It wasn’t a majorly expensive video either. We shot it on our 5D cameras, and I styled myself. I wanted to shoot it like that because I wanted the message of the song to come through. I could of easily done a hi-fashion fierce video, but I wanted to strip it back down to basics and let it be what the song is about, and it’s about people.
The song is titled “Children,” but it’s about hope and what we’re going through, what’s going on in our world. It was a bit scary because labels wanted me to do a hi-fashion video for it, so it was a risk. I know some of the fans were expecting a more fashion-led video, and that will come with the other singles, but for now I wanted to introduce something a bit raw, a bit real, and for people to actually hear the music before seeing the visual. I wanted for people to see me as a musician.
What are the themes that we can expect from the album? Does it take any sort of clear musical direction?
I think this album is way more cohesive than the first record. There’s a lot more consistency with this one. When I was making the first record, I was so excited that I think I threw everything at it, every genre that I love, that is. With this album, I wanted to create a piece of artwork where everything married into each other. The themes within the songs are all very similar. They’re all about the world and what the world means to me. This album is all about what’s going on in our world and questioning it, which is why it’s called Lollipops & Politics.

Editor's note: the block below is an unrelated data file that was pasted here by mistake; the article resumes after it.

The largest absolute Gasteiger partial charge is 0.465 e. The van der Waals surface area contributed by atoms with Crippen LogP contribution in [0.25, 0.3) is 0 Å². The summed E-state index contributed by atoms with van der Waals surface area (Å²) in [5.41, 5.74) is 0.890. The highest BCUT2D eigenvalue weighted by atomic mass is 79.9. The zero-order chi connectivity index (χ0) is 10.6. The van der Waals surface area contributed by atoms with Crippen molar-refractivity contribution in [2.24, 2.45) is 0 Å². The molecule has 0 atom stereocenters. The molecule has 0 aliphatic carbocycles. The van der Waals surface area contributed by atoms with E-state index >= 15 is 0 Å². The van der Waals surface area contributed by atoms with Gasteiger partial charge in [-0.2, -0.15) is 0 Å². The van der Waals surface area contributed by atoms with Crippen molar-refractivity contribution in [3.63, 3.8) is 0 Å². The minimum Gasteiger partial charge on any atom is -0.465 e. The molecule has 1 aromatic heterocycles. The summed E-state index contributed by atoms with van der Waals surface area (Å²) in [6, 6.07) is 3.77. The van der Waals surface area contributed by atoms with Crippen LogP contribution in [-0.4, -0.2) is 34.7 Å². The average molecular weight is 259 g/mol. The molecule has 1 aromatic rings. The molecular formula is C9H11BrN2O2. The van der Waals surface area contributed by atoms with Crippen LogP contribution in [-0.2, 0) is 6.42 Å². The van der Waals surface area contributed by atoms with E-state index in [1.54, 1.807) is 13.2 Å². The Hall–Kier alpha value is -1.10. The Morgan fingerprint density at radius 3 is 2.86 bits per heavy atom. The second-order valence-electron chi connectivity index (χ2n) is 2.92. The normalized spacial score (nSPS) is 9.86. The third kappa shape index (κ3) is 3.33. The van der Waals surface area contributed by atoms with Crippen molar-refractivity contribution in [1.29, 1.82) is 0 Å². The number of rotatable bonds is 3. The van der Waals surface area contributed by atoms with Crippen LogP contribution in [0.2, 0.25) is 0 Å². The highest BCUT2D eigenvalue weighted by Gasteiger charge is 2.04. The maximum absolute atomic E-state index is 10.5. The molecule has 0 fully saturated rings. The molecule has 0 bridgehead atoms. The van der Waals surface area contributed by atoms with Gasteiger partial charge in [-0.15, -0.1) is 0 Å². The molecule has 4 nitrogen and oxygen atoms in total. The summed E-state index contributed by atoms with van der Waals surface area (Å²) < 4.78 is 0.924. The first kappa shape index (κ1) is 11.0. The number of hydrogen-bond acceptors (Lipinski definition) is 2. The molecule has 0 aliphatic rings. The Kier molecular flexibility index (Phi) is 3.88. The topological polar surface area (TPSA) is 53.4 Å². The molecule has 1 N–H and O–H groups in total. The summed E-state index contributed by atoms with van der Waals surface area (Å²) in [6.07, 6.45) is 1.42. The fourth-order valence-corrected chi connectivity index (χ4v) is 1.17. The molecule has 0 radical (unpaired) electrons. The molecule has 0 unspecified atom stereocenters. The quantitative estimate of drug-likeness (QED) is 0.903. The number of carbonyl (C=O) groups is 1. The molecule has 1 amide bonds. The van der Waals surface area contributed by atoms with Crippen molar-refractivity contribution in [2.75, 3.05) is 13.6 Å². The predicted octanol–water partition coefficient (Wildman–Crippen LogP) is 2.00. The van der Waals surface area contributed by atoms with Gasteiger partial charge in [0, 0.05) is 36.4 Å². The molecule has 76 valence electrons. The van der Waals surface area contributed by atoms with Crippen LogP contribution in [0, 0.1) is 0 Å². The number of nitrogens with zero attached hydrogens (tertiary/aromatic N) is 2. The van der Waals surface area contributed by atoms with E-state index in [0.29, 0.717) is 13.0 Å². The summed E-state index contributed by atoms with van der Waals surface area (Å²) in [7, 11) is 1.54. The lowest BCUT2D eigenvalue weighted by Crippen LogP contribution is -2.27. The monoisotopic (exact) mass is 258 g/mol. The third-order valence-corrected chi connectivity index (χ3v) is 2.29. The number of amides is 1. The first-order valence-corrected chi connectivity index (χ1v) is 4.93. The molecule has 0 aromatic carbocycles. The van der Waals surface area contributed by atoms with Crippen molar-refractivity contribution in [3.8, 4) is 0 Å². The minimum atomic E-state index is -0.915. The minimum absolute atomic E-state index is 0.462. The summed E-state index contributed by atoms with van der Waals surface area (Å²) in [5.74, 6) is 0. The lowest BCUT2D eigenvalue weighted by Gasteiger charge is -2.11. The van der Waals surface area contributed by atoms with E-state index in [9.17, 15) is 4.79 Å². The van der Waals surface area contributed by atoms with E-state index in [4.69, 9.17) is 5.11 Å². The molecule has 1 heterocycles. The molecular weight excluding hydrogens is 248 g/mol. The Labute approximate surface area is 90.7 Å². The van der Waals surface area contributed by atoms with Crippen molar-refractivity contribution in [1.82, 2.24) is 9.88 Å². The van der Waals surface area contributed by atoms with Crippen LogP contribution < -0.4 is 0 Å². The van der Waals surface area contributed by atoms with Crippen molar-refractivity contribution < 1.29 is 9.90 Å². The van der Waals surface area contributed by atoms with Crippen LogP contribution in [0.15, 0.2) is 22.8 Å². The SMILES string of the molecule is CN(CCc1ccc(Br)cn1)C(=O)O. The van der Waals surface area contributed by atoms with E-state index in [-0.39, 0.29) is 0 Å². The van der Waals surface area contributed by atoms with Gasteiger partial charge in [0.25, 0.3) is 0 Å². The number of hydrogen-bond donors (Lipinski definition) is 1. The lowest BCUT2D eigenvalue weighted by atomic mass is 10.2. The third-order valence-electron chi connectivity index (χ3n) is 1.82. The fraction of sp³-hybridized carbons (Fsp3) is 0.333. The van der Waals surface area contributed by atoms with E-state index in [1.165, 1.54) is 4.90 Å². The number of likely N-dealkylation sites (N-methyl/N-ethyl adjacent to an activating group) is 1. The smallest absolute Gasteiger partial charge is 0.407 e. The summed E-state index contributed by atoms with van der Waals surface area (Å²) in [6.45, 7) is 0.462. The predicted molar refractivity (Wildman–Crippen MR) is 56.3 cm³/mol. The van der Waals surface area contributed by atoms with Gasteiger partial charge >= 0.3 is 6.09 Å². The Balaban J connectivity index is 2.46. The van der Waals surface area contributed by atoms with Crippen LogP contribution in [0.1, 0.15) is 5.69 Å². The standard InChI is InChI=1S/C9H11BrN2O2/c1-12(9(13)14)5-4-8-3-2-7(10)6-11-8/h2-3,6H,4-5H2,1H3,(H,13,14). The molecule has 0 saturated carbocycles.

Also, I think it’s way more of a pop record than my last album. There are no retro themes at all. It’s strictly straight pop with influences from hip hop and ’80s soul. It’s a bit difficult to explain because my sound is odd-pop, that’s what I call it. There will always be a weird twinge to it, so it’s harder to explain, but I will say that it’s more consistent than the first.
With this album I feel as if I have matured more, so there’s more of a linear line of who I am now in the record. Although the other albums were indeed me, there is more of myself in this album. I’m diving in deeper. There’s a track on the album called “Like Fire,” which I wrote myself, produced myself, and arranged the strings for myself…that’s my testimony. This album is another personal journey. It’s just a bit deeper into my brain, I think.
Did you have any artist influences on this album?
I like Cyndi Lauper and Blondie. I like those kinds of artists that have something important to say. I just love the fact that they were both very fun and playful, but there was a serious side about them as well. They always had some kind of message. Cyndi Lauper was very much a feminist with her music. It was very empowering, yet it was still fun, so I think I was looking up to those types of artists when I was making this record.
What’s the best part of the job?
Being in the studio, I absolutely love it. I miss it too..that and going live is the best part of the job!
Is there a release date for the new album yet?
February 7th, the day after my mum’s birthday!
I am sad to report that VV’s tour ended on Nov. 10th in Seattle, WA. Now that we’ve caught wind of her new album release date however, we still have something to look forward to from the British native in the very near future. You heard the woman: February 7th, people – mark your calendars!
For more info on VV Brown: